Following the release of Microsoft's Q1 earnings report, company executives offer an update on Windows 10 adoption in the enterprise and other statistics.
Windows 10 is gaining ground in the enterprise, despite lingering concerns from IT pros regarding the operating system's patch process.
During an investor conference call Oct. 23 discussing the company's fiscal 2016 first-quarter earnings, Microsoft CEO Satya Nadella said there were "more than 110 million monthly active devices running Windows 10." Most of the upgrades were driven by consumer demand—Windows 10 is essentially a free upgrade for Windows 7 and Windows 8.1 users—he said, noting that the operating system's brisk rate of adoption is "three times that of Windows 7 over the same time period after launch."
In August, during a gathering of technology press at Microsoft's Redmond, Wash., headquarters, Jim Alkove, corporate vice president of Microsoft Enterprise and Security, said that of the 75 million devices running Windows 10, 1.5 million were enterprise devices.
Increased demand spells good news for Windows developers, Nadella suggested.
"Our stores have seen 1.25 billion visits and developer revenue per download has grown four times since the Windows 10 launch," he said. "Developers are responding to the opportunity, including Facebook," which is readying universal app releases of its namesake app, Instagram and Messenger, he added.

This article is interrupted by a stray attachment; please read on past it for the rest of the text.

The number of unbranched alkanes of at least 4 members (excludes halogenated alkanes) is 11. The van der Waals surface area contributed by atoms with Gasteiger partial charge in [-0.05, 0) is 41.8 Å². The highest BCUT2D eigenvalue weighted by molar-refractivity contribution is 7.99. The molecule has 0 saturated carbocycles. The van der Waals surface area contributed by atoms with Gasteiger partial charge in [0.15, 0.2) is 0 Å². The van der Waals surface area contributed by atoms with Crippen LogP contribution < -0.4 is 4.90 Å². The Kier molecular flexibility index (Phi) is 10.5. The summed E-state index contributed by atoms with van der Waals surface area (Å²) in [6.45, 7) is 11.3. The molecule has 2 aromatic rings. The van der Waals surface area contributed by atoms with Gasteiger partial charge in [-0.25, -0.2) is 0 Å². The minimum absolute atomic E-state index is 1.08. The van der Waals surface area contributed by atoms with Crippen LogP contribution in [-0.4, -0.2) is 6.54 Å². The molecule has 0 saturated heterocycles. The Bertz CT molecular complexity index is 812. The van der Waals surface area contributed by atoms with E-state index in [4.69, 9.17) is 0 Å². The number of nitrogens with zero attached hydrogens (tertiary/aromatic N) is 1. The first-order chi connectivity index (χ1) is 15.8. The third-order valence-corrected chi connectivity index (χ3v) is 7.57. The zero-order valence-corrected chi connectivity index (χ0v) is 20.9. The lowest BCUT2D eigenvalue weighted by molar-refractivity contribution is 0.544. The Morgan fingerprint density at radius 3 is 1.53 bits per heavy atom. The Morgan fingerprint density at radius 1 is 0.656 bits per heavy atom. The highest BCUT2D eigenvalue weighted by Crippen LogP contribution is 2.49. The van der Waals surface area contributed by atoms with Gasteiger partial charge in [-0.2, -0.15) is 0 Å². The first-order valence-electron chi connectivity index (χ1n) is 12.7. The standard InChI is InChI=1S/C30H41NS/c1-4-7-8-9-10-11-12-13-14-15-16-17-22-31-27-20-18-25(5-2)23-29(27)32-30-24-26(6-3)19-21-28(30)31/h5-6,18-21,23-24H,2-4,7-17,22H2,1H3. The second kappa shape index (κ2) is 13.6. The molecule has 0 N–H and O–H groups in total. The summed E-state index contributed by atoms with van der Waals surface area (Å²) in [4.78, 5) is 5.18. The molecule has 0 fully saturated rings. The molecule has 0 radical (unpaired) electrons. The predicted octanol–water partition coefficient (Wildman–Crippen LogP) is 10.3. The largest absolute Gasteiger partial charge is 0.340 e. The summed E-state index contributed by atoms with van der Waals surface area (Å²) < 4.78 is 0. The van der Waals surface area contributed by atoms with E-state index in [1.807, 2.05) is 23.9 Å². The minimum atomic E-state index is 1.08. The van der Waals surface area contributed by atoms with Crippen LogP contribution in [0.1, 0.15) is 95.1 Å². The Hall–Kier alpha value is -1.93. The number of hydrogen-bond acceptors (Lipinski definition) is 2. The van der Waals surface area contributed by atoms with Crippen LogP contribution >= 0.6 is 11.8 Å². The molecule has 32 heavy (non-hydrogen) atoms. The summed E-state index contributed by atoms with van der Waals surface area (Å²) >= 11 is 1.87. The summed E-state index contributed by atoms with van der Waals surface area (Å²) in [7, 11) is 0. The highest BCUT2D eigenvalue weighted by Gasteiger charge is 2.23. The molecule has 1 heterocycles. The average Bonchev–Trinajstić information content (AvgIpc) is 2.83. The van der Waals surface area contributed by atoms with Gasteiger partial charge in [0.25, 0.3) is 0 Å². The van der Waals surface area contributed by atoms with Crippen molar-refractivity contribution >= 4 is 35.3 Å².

Windows 10 is also lifting Microsoft's search engine, Bing.
The latest version of the flagship OS "is also driving increased usage of other Microsoft services, Nadella said. Specifically, Bing's share is up to 20.7 percent in the United States, and advertising revenue grew 29 percent worldwide, helped by Windows 10 users asking Cortana more than 1 billion questions." Cortana, the virtual assistant technology included in Windows 10, is largely powered by Bing.
Another bright spot is Microsoft's commercial cloud business, which now has an annual run rate of more than $8.2 billion, with revenue growing nearly 70 percent year-over-year. Microsoft's productivity-focused product portfolio is also doing well for the company, said Amy Hood, chief financial officer.
"In Office commercial, revenue grew 5 percent in constant currency and was slightly better than we expected," she said. "We saw broad-based Office 365 seat growth across both large enterprises and the SMB [small and midsize business] customer base." (Constant currency is an accounting calculation that adjusts for foreign currency fluctuations.)
Nadella pointed out that Office 365 has more than 18 million consumer subscribers. "We surpassed 200 million downloads of Office Mobile," he said, a sign that venturing beyond Windows and Mac to iOS and Android was a prudent move. More than a billion to-do lists have been created on Wunderlist, which Microsoft acquired in June, and over a half-billion "people manage their documents and photos in OneDrive," he added.
Not all of the company's products are faring as well.
Dragged down by an underperforming phone unit, Microsoft's hardware business took a hit. "In our devices portfolio, revenue declined 49 percent, and 45 percent in constant currency, mainly due to phone revenue, which decreased $1.5 billion." She attributed some of the decline to lower Surface sales as potential buyers held off on purchasing the Windows tablet until the updated Surface Pro 4 goes on sale.